As a teenager I only had one ambition: to work in radio. Actually, more than that, I wanted to be Tony Blackburn. I'd grown up surrounded by it, from my parents listenting to Radio 4, to my siblings listening to Radio 1. The radios in our house were big valve sets that took a minute or two to warm up so when my sister got a transistor radio for her birthday it was a big deal. I used to negotiate over its use at the weekends so I could listen to Ed 'Stewpot' Stewart's Junior Choice. Later, I'd annoy school friends by running a mini betting syndicate on who would be number 1 on Tuesday (I went home for lunch and would listen to the new countdown, at that time with Paul Burnett1).
I still love it - my iPod is full of Radio 4 programmes - and Tony Blackburn is still sounding sensational on Pick of the Pops. Enough respect to the irreplacable Alan Freeman, but enough of Tony to make it his own. Come on - who doesn't want to get on air and do that chart rundown, pop pickers?
Well, I never got to do that of course but I did spend time at Signal Radio in Stoke on Trent (1983-84), County Sound in Guildford (1985) and, most memorably, Radio Orwell in Ipswich (1985-89). I have a separate page about Radio Orwell itself and a page about my time at Signal Radio.
Most of my radio work was in writing and voicing commercials but I did some presenting as well. When you work on a local station in Suffolk, expect to take your turn on the country & western show, but I did swing jock stints on pretty well all shows (the swing jock is the one who fills in when the regular presenter is unavailable).
I did the Saturday breakfast show for a while - typical local radio pop and prattle - but there was one programme I did that was definitely 'mine.' In 1988, as part of a station re-launch, I was asked to do an evening programme for teenagers. This would be part of a new strand of programmes that did away with some of the specialist shows we'd had in the slot previously. Bye bye folk music, easy listening, classical and more - only country survived.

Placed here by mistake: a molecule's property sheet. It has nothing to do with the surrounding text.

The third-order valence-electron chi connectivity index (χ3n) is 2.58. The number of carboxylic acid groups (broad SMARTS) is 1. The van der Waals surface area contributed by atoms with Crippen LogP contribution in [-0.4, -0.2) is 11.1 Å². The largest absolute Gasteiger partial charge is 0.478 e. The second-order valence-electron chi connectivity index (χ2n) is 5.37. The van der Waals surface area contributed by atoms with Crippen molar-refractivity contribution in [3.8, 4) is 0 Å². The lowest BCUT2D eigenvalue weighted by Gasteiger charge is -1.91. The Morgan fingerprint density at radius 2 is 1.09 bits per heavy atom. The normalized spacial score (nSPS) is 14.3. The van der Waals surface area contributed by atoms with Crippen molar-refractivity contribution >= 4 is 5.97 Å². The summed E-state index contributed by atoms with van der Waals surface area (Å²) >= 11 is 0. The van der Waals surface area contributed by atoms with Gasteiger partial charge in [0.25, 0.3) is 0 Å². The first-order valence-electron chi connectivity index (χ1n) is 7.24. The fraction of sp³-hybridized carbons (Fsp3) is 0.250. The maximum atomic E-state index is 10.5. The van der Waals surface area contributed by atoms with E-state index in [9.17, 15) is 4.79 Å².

Streatbeat (my silly spelling, sorry - in 1988 I thought it was a cool reference to the Beatles) ran Mon, Tue, thu & Fri 21:00 - 23:00 and I had no real boundaries. I could do more or less what I liked. When it started I really wasn't sure what I'd do but in circumstances I can't quite recall a bunch of us went to one of the local American air bases one evening and played pool (badly). There was a disco there and the DJ was playing high energy music that wasn't soul-based dance music/hip-hop. It sounded really good to me and that was what set the tone. I played a lot of Simple Minds, U2, the more tolerable end of the 'indie' spectrum - and definitely no Stock Aitken & Waterman.
I don't have any recordings of any live show that I did, but I do have some of the pre-recorded material from those years. I'm gradually getting around to putting it on line here.
- Melissa Etheridge Tx. 18 September 1989
- Roll Over Sid Vicious A look back at the music of the 80s. 3 part documentary. Tx. 28 - 30 December 1989.
1. If you like I can still recite Paul Burnett and Dave Lee Travis' alter egos Laurie Lingo and the Dispticks' Convoy UK: It was a foggy day on the 6th of May in a Scammel hauling bricks; it was just cracking dawn when I started to yawn 'cos I couldn't find any nice chicks. I'd tried Newport Pagnaell, Toddington and even Watford Gap; but after so many eggs chips, sausage and beans, what I really needed was a nap …